The Fourth Amendment to the United States Constitution and Article 1, Section 5 of the Louisiana Constitution protect individuals from unreasonable searches and seizures. Although, generally, a constitutionally permissible search requires a search warrant, several exceptions to the warrant requirement have developed over time. State v. LaRue, 368 So.2d 1048 (La.1979). An adversely affected defendant “may move to suppress any evidence from use at the trial on the merits on the ground that it was unconstitutionally obtained.” La.Code Crim.P. art. 703(A). Even though the burden of proof usually rests with the defendant “to prove the ground of his motion,” the State bears “the burden of proving the admissibility ․ of any evidence seized without a warrant.” La.Code Crim.P. art. 703(D).
Appellate courts review “trial court rulings under a deferential standard with regard to factual and other trial determinations, while legal findings are subject to a de novo standard of review.” State v. Hunt, 09-1589, p. 6 (La. 12/1/09), 25 So.3d 746, 751. “A trial court's decision relative to the suppression of evidence is afforded great weight and will not be set aside unless there is an abuse of that discretion.” Id. at 752.
In denying Defendant's motion to suppress, the trial court gave the following oral reasons for its decision:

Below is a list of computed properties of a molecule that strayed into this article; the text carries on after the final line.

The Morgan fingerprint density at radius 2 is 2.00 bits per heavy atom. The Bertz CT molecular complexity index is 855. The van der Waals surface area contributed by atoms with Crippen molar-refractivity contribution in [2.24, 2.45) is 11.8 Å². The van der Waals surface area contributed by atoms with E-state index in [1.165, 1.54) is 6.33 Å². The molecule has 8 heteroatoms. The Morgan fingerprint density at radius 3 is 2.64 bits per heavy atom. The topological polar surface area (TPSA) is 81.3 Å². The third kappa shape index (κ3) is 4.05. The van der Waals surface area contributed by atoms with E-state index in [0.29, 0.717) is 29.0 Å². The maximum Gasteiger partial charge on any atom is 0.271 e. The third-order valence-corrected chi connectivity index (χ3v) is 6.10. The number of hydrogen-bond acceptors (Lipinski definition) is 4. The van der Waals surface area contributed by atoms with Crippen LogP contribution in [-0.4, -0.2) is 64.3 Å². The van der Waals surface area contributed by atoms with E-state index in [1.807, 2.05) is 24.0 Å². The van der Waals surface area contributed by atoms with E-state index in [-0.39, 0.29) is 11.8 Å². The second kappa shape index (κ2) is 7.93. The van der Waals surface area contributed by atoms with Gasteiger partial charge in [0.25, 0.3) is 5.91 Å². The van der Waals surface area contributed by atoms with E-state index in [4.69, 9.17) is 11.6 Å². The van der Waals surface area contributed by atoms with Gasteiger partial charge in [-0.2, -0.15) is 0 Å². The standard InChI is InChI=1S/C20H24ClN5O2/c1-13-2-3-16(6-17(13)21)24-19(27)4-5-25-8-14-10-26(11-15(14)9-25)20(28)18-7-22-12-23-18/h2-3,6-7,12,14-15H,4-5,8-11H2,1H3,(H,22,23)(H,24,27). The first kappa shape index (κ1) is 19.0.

The Motion to Suppress before the Court and agreed [sic] that this is a warrantless arrest, therefore, the burden falls upon the State to prove that there is an exception to the warrantless search and seizure. First off, as Mr. Stephens states, Article 215.1 of the Code of Criminal Procedure basically codifies the Terry v. Ohio case law, provides that in a public place a law enforcement officer may stop a person whom he ․ reasonably suspects is committing, has committed, or is about to commit a crime. A frisk may be conducted if the officer reasonably suspects that he is in danger. A search for weapons may then be conducted if the officer reasonably suspects that the suspect is armed. To stop a person, reasonable suspicion of criminal activity is required. Reasonable suspicion of criminal activity is required to detain. Reasonable suspicion of danger is required to frisk. Reasonable suspicion that the detainee is armed is required for the search of weapon [sic]. Probable cause is required to arrest and then the search for contraband. In this matter the officer has testified call was sent out shots fired in a certain location. Two black males, black clothing were [sic] the description given. Officer was searching the area for any suspects. One was named by the original officer, the other one was not. Officer Innerarity come [sic] upon the defendant in this matter, approached him to question him. The defendant refused to comply by giving his name. Failing to comply ․ creates the reasonable suspicion of criminal activity. The defendant continued to refuse to give his name, the officer detained him. Continued not to give his name but only the first name, of which first names do not constitute names. By not cooperating with him, officer alleges that resisting an officer, he had probable cause at that time. Resisting an officer is the intentional interference with, opposition or resistance to, obstruction of individual acting in his official capacity, which Officer Innerarity was officer in his official capacity, authorized to make a lawful arrest, a lawful detention, or seizure of property. Lawful detention at this time because the investigation fitting the description of two individuals. The officer believed that one of those individuals was the defendant at this time. However, ․ in order to determine that, had to make inquiry of who he is and what he was doing. Also resisting an officer when the offender knows or has reason to know that the person arresting, detaining, or seizing property is an officer. At that time there was probable cause to determine that the defendant was resisting an officer, led to probable cause of making an arrest. Even though the officer did not make the arrest for resisting an officer, he still had probable cause to make that arrest. When you have probable cause to make the arrest, then that is an exception to a warrantless search, search incident to an arrest, which allowed the officer to proceed for a pat-down of any kind of weapons and/or contraband. Contraband was later determined to be found in his wallet where the officer was trying to secure the identification of the defendant. The Court finds that the officer had reasonable suspicion to approach the defendant, reasonable suspicion to frisk the defendant. Based upon the defendant's actions of resisting, had probable cause to arrest him at that point. Search incident to arrest revealed contraband of the narcotics that the defendant was eventually arrested upon. The Motion to Suppress will be denied.